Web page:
Things I Want My Daughters to Know by Elizabeth Noble

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Heeeeelllloooo readers; odd week. I’ve just felt a little meh; like seriously meh and nothing has helped to lift that. Not even many, many, many documentaries (mostly on prisons,) not hot chocolate or ice cream, but yeah. This book has helped. I forget that books are often my sanity, and the first thing I do when I’m stroppy or stressy is stopping reading which is bladdy stupid. MORE BOOKS, MORE BOOKS, MORE BOOKS – but for now the review.

‘My beautiful girls. If you’ve read this, you’ll know it contains some – not all, but some – of the things I want my daughters to know. And the greatest of these is love …’

How would you say goodbye to those you love most in the world?

Barbara must say a final farewell to her four daughters. But how can she find the words? And how can she leave them when they each have so much growing up to do? There’s commitment-phobic Lisa. Brittle, unhappily married Jennifer. Free-spirited traveller Amanda. And teenage Hannah, stumbling her way towards adulthood.

Barbara’s answer is to write each daughter a letter, finally expressing the hopes, fears, dreams and secrets she couldn’t always voice. These words will touch the girls in different – sometimes shocking – ways, unlocking emotions and passions to set them on their own journey of discovery through life.

As the blurb suggests the book follows Barbara being disagnosed with cancer and realising that she isn’t going to be around for her family for a lot longer. She therefore decides to write to her four daughters individually, each personal to them to help when their mother has gone. Devastated by the loss each of the sisters finds something from the letters but will it be comfort, or will they only bring more questions?

Right, onto the nitty-gritty. Ignore the fact that this feels like it might not be the happiest of books – yes it is incredibly emotional and yes it did make me cry on the first page but this book is utterly gorgeous. As you can imagine from the synopsis we don’t get to meet Barbara but she sounds like the warmest and strongest person; her love for her daughters is everlasting and there are parts where she discusses things that you would never believe a dying woman would want to admit. The daughters however are constantly evolving cast of characters.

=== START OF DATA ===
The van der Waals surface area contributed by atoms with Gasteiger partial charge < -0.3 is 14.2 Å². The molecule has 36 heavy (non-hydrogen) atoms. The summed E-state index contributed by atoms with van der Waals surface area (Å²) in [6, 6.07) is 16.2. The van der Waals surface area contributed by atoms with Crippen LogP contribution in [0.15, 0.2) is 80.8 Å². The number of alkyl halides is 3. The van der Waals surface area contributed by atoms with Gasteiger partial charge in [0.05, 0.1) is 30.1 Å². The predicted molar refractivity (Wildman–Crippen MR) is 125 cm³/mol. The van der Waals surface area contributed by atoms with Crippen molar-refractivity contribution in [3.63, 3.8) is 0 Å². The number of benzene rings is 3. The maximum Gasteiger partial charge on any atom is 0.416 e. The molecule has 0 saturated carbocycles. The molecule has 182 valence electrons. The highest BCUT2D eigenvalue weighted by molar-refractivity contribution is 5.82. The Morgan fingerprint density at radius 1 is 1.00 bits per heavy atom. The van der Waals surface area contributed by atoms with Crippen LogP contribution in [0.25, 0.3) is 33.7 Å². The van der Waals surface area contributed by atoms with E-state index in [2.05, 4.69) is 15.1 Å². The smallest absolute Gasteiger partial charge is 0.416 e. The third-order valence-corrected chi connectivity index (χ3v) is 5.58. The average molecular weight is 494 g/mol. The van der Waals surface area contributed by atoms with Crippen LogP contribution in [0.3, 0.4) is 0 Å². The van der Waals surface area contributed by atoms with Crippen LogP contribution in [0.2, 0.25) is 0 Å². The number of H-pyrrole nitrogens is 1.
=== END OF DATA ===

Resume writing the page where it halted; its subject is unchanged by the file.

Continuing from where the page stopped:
The eldest of the bunch is Lisa who is a commitment-phobe; she was the closest to her mother and really struggled with the breakdown of the relationship between Barbara and her Dad. I adored watching her relationship with Andy waver and falter and gain strength and the weaving secondary plot-line with Cee Cee and her Andy’s previous marriage. Jennifer was the hardest to warm to; her relationship with Stephen and their struggle as a married couple was difficult to read at times. Seeing her evolve and become a little less brittle was wonderful to watch – there is a really tough scene with Jennifer and Barbara’s second husband Mark and that a stressful scene but it really showed the merit of the author.

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Amanda is the traveller of the group, who jets off around the world and is rarely home. Her letter is one of the most shocking – BUT NO SPOILERS HERE.  Finally there is Hannah the baby of the family who loses her mother when she needs her most. Mark is her father and step-father to the others sisters desperately trying to make the family work together.

That’s a lot of character profiling but I’ll get into the writing. This book is utterly wonderful; full of beautiful writing, stunning interweaving stories, beautiful character profiling and I really exciting read. The book is full of trials and tribulations unlike some family style book and although it is a little bit of a chick-lit it mainly revolves around family, with its up’s and down’s. The book revolves around so many different relationships – mother and daughter, father and daughter, father, step-parenting, first love, second loves, new love, old love – it’s a right mish-mash. In terms of the narrative it’s written in third person so it’s easy to follow each of the stories from each of the girls and as the book isn’t divided into chapters each is easily labelled with the person of the story. Additionally little interludes from Barbara’s letters perfect interrupt the narrative.

So, I’ll stop here – this book is a beautifully wholesome and emotional book that will touch your heart and make you feel all warm inside. Definitely recommend.




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